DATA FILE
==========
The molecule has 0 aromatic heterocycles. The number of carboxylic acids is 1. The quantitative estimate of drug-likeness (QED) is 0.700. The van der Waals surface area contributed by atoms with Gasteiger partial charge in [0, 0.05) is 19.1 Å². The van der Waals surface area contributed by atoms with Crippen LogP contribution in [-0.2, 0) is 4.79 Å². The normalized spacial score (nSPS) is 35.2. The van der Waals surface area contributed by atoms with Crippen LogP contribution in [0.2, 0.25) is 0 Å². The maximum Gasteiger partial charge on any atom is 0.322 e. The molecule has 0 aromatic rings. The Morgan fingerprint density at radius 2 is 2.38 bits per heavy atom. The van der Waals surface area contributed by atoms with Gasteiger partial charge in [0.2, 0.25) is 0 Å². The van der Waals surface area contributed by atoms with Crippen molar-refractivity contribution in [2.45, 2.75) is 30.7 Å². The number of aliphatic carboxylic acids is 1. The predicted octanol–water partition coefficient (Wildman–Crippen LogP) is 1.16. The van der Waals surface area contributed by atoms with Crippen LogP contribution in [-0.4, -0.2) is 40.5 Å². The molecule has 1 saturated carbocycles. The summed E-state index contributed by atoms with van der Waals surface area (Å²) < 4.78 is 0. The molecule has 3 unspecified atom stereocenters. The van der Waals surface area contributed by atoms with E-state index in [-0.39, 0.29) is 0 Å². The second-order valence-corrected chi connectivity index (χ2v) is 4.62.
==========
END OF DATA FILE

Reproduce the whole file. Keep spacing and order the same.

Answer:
The molecule has 0 aromatic heterocycles. The number of carboxylic acids is 1. The quantitative estimate of drug-likeness (QED) is 0.700. The van der Waals surface area contributed by atoms with Gasteiger partial charge in [0, 0.05) is 19.1 Å². The van der Waals surface area contributed by atoms with Crippen LogP contribution in [-0.2, 0) is 4.79 Å². The normalized spacial score (nSPS) is 35.2. The van der Waals surface area contributed by atoms with Crippen LogP contribution in [0.2, 0.25) is 0 Å². The maximum Gasteiger partial charge on any atom is 0.322 e. The molecule has 0 aromatic rings. The Morgan fingerprint density at radius 2 is 2.38 bits per heavy atom. The van der Waals surface area contributed by atoms with Gasteiger partial charge in [0.2, 0.25) is 0 Å². The van der Waals surface area contributed by atoms with Crippen molar-refractivity contribution in [2.45, 2.75) is 30.7 Å². The number of aliphatic carboxylic acids is 1. The predicted octanol–water partition coefficient (Wildman–Crippen LogP) is 1.16. The van der Waals surface area contributed by atoms with Crippen LogP contribution in [-0.4, -0.2) is 40.5 Å². The molecule has 1 saturated carbocycles. The summed E-state index contributed by atoms with van der Waals surface area (Å²) < 4.78 is 0. The molecule has 3 unspecified atom stereocenters. The van der Waals surface area contributed by atoms with E-state index in [-0.39, 0.29) is 0 Å². The second-order valence-corrected chi connectivity index (χ2v) is 4.62.